Monday, January 16, 2017

Cold Hands, Slipping Feet: The Trials of Wintertime Outdoors

After fourteen winters in Colorado, with most of those including a liberal amount of time spent outdoors, one might make the assumption that I have mastered winter dressing for time in the cold, but those who would make such a leap would not necessarily be correct. While I have managed to acquire enough wool layers (socks, base layers, heavier top layers) and appropriate coats and jackets over the years there are still two items that vex me more than any other winter garments: gloves and shoes/boots.

Let it be known that I tend to have naturally cold hands even when in heated, indoor environments. I am currently seated in a fairly warm room as I type, and my hands are quite cold. Additionally, my feet seem to be on the same system and I find that even indoors (unless in the heat of summer) I prefer to keep warm, wool socks on my feet, even if I am not wearing shoes to keep my whole body from turning cold.

I find that when my feet and/or hands are cold, my whole body seems to become chilled, and I've also found that sometimes I am able to counteract the coldness in my hands and feet if I work to heat up my body. For example, if I do a round of jumping jacks, squats, or other movement my body tends to heat up and this generally spreads the heat to my hands and feet.  When it comes to going outdoors in the cold though, it isn't always possible to heat up the body prior to departure in such a manner. Which is where gloves come in to hopefully help stave off cold.

Ah, gloves. I think I have experimented with just about every brand or type at one point or another, but there always seems to be a quality that isn't well suited for my needs. If gloves don't provide any wind protection, on very cold days, I might just as well not don gloves at all (or at least that is how my hands feel). Whether physically windy outside isn't the point. Any one who rides a bicycle in colder weather understands that the wind created through movement is more often than not enough to freeze hands on its own.

If a glove isn't water resistant (or proof) the instant they get wet, hands tend to go numb too in freezing or even close-to-freezing temperatures. Some gloves that are wind and water proof don't allow the hands to breathe causing hands to sweat and this can also cause freezing, numb hands.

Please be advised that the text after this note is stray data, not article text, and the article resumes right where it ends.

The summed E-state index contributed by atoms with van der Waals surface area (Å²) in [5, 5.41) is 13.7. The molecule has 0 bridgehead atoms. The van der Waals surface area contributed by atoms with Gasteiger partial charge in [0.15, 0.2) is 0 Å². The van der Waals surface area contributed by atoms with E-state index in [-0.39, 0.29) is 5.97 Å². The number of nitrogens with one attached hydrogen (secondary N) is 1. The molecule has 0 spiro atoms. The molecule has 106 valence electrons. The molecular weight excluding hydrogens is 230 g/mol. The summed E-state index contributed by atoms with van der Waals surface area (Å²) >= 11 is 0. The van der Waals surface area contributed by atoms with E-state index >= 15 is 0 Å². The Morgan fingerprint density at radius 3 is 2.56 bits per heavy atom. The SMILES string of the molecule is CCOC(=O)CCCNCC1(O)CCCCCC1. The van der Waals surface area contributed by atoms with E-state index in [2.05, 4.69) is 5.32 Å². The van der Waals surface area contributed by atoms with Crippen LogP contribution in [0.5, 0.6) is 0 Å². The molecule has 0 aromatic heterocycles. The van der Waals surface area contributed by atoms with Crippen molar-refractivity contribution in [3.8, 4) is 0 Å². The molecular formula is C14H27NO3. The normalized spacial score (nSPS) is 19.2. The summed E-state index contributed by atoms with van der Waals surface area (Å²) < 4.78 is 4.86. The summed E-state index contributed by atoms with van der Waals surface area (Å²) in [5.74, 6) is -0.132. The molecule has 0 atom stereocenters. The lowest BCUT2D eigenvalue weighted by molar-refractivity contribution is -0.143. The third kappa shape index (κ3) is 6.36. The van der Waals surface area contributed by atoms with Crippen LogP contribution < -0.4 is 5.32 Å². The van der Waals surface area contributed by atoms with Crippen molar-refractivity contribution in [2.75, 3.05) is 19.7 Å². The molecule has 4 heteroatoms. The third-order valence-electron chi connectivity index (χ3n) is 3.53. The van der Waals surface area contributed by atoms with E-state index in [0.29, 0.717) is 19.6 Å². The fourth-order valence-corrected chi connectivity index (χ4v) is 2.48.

Over the years and depending on how cold the day is, I have started to layer my hands as I would my body, thinking that it makes sense to have more than one layer of protection. The gloves used are usually liner-type gloves layered over each other, starting with a soft, next-to-skin option and adding as needed. While this does work on cold, dry days for the most part, it does little to help in rain or snow. Additionally, if I wear too many layers (which can sometimes be just two pair of gloves), my hands can begin to sweat causing numbness and freezing anyway, regardless of the thickness, quality, or number of gloves worn.

Through all of the experiments over the last several years, I have had varying success with a couple of options. First, and I cannot stress this enough, if my hands are cold prior to putting on gloves, I find it far more challenging to get them warm while out riding, walking or being outdoors. So, I have learned to warm my hands up before I even attempt to put on a glove. This may mean rubbing them together in a warm area prior to heading outside or even wearing gloves in an indoor area to heat up my hands before I put on gloves for outdoor trips. I have also used hand warmers (and some people even make their own - though I've honestly never tried it).
Ibex Conductive Glove/Liner
These are pretty thin, but do enough just to keep the chill out. If they get wet in freezing temperatures, they are pretty much useless.